Illustrator: Carol Friedman
This is another book with a great premise. Libraries and lions really do (or should) go together. The idea of a lion who basically adopts a library would be enough to carry a book. But this book goes further. It is also a story about friendship and about rules. Rules, this story says, are very important. But sometimes, when there is a very good reason (like friendship), some rules can be broken.
This books trusts kids to be able to understand nuance. As someone who spends a lot of time focused on rules (“Elbows off the table!”), I appreciate that. And, leaving aside all nuance, the kids greatly appreciate the frequent opportunities to roar along.
Author: Michelle Knudsen
Illustrator: Kevin Hawkes
This funny story is entirely narrated by a deadpan wombat (an Australian marsupial that look like a brown bear cub that somehow got mixed up with a koala and groundhog). Initially, her days are unvaried; she spends her time sleeping, eating grass, and scratching. But when some new neighbors move in, her life (and theirs!) starts to change. After some consideration (and a lot of carrots) she decides “that humans are easily trained and make quite good pets.” (One suspects the humans have reached a rather different conclusion about wombats.)
This story, with its brevity and constant sleeping, is perfect for bedtime.
Author: Jackie French
Illustrator: Bruce Whatley
Trolls usually don’t have a great reputation (the cute troll family in Frozen is definitely an outlier). But how would you like it if every time you tried to sleep someone went trip-trapping all over your ceiling? Poor Mr. Troll hasn’t slept well since he moved under the bridge leading to a lush green field. How can he get the rest he needs while letting his neighbors (the goats of the title) get the grass they need? Luckily, Mother Goat is a knitter and she works up an unorthodox solution. This story is fun to read and never quite overly cute and fluffy. My youngest particularly enjoys it.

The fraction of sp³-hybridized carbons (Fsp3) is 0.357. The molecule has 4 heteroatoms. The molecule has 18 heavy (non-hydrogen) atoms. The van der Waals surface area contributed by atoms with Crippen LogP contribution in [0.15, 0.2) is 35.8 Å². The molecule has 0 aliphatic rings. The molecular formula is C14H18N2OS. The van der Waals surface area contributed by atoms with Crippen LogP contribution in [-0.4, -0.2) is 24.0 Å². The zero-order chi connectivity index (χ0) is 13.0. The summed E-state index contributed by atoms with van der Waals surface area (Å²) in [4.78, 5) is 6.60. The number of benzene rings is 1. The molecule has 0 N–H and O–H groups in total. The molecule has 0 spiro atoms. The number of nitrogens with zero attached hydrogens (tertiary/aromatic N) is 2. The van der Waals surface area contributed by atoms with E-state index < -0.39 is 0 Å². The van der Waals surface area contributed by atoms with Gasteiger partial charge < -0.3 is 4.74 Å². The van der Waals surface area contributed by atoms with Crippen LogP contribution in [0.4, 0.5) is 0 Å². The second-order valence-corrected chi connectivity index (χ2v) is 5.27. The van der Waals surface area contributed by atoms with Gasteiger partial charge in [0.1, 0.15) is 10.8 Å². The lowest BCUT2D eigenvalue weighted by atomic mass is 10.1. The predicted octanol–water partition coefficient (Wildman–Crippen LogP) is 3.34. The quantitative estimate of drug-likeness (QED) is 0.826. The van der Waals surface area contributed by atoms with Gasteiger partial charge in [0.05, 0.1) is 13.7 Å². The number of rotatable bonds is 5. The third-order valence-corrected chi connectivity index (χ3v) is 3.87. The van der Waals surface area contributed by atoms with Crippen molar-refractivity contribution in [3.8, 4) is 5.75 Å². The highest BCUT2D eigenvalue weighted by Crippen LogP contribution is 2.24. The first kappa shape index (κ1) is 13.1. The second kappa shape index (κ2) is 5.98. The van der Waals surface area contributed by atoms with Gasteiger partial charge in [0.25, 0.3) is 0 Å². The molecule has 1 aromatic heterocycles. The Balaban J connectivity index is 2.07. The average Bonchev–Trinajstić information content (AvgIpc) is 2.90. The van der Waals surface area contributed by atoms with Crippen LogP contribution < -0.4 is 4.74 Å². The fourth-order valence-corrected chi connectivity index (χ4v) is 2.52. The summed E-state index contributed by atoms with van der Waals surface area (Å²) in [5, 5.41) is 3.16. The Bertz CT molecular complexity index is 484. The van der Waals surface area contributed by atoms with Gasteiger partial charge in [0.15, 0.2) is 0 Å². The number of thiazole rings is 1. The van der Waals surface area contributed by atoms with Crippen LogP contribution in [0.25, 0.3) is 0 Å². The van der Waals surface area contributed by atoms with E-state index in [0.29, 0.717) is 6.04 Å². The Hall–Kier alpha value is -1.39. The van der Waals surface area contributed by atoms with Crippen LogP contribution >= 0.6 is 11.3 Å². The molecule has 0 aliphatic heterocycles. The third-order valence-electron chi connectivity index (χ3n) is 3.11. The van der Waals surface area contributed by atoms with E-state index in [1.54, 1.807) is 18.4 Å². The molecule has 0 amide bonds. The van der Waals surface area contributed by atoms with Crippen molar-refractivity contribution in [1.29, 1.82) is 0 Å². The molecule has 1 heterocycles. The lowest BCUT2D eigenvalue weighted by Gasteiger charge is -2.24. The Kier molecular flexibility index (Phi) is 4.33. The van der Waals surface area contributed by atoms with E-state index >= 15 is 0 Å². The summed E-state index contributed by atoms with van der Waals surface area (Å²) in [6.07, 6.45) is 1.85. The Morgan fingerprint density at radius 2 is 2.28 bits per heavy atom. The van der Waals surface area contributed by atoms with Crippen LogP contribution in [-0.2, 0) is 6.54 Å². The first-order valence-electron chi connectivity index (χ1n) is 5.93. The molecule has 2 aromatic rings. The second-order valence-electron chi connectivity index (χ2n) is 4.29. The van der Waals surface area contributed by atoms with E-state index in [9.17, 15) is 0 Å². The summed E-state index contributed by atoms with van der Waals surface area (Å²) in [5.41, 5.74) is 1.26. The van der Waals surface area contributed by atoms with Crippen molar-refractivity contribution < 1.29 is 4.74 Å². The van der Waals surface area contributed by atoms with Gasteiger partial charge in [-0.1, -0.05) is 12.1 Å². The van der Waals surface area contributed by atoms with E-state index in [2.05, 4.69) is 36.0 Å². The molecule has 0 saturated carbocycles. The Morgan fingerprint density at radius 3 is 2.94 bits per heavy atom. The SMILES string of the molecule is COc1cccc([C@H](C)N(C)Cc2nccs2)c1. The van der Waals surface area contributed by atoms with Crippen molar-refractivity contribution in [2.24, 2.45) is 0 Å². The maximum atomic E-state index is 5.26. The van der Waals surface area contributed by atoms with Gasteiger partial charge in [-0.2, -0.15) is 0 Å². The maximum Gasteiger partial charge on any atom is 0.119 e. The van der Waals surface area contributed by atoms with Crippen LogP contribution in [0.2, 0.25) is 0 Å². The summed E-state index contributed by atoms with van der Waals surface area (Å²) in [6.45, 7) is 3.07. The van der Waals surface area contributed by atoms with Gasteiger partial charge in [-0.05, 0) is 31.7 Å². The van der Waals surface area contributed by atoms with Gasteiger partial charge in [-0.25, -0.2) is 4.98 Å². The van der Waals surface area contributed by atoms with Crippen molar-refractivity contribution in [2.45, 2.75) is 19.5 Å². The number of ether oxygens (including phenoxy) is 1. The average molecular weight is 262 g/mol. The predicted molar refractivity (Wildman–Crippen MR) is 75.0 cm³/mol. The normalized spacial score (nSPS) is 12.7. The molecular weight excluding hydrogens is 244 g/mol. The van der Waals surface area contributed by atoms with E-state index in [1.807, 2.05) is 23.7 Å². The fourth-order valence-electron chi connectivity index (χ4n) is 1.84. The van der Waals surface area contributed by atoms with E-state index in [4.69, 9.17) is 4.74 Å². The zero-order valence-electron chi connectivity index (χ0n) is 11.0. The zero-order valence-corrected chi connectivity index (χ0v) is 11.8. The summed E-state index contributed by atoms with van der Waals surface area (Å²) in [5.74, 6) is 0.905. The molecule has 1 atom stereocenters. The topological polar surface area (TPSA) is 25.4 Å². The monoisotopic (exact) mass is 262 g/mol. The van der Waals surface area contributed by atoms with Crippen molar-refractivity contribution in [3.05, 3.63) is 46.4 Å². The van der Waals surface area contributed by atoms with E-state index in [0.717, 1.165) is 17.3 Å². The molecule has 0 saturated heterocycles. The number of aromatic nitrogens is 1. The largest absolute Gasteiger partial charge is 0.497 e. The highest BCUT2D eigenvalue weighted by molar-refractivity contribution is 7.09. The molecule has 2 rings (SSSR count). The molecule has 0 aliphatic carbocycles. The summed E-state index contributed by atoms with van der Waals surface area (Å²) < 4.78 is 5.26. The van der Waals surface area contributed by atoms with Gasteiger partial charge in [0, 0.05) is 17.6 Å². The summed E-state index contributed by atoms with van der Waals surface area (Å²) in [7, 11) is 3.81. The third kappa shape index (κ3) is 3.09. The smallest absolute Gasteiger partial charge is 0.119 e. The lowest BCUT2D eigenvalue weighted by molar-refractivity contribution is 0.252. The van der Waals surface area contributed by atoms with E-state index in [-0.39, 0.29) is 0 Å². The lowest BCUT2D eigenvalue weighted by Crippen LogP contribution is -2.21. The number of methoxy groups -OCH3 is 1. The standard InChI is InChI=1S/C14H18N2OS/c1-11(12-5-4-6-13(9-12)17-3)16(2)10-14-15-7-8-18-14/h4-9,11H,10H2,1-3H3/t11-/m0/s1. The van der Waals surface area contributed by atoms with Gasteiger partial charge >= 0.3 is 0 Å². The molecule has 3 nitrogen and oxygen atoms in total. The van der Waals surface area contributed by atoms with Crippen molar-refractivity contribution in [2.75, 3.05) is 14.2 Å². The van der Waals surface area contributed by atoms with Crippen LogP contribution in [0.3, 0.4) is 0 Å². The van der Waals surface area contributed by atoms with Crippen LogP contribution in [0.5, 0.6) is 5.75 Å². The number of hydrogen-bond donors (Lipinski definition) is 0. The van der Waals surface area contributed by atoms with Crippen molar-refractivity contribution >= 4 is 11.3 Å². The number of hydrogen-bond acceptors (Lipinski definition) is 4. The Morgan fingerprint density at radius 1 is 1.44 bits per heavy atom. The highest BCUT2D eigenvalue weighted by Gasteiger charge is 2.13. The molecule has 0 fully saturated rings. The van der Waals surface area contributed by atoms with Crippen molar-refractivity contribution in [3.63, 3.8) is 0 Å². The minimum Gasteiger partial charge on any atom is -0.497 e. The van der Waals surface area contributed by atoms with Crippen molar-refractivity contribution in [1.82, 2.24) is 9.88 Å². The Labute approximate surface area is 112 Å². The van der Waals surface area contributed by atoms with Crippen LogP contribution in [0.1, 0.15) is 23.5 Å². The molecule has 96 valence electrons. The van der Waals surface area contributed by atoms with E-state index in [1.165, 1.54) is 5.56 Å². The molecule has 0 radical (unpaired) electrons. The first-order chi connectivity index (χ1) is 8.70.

Author: Rachael Mortimer
Illustrator: Liz Pichon
I tried reading the original version of Alice in Wonderland to my oldest about a year ago as our before-bed-chapter-book. It did not click; we abandoned it. This version, on the other hand, has been entirely successful. It contains the essence of the story, the visuals are wonderful, and it never feels too long. Both boys are thrilled when I pull it out.
Author: Adapted from Lewis Carroll’s book
Illustrator: Robert Sabuda in the style of John Tenniel
Like George Shrinks and When Dinosaurs Came with Everything, this book has one great concept (spontaneously-flying frogs!) and joyfully explores it. There are only two full sentences, but this is a real charmer.
Author: David Wiesner
Illustrator: David Wiesner
It was Kitten’s first full moon.
When she saw it, she thought,
There’s a little bowl of milk in the sky.
And she wanted it.
Kitten tries (and tries) to reach the little bowl of milk that she wants so much. Things do not go well. (Poor Kitten!) But, as you might expect, there is a happy ending waiting.
This soft, sweet, short story is perfect for just before bed.
Author: Kevin Henkes
Illustrator: Kevin Henkes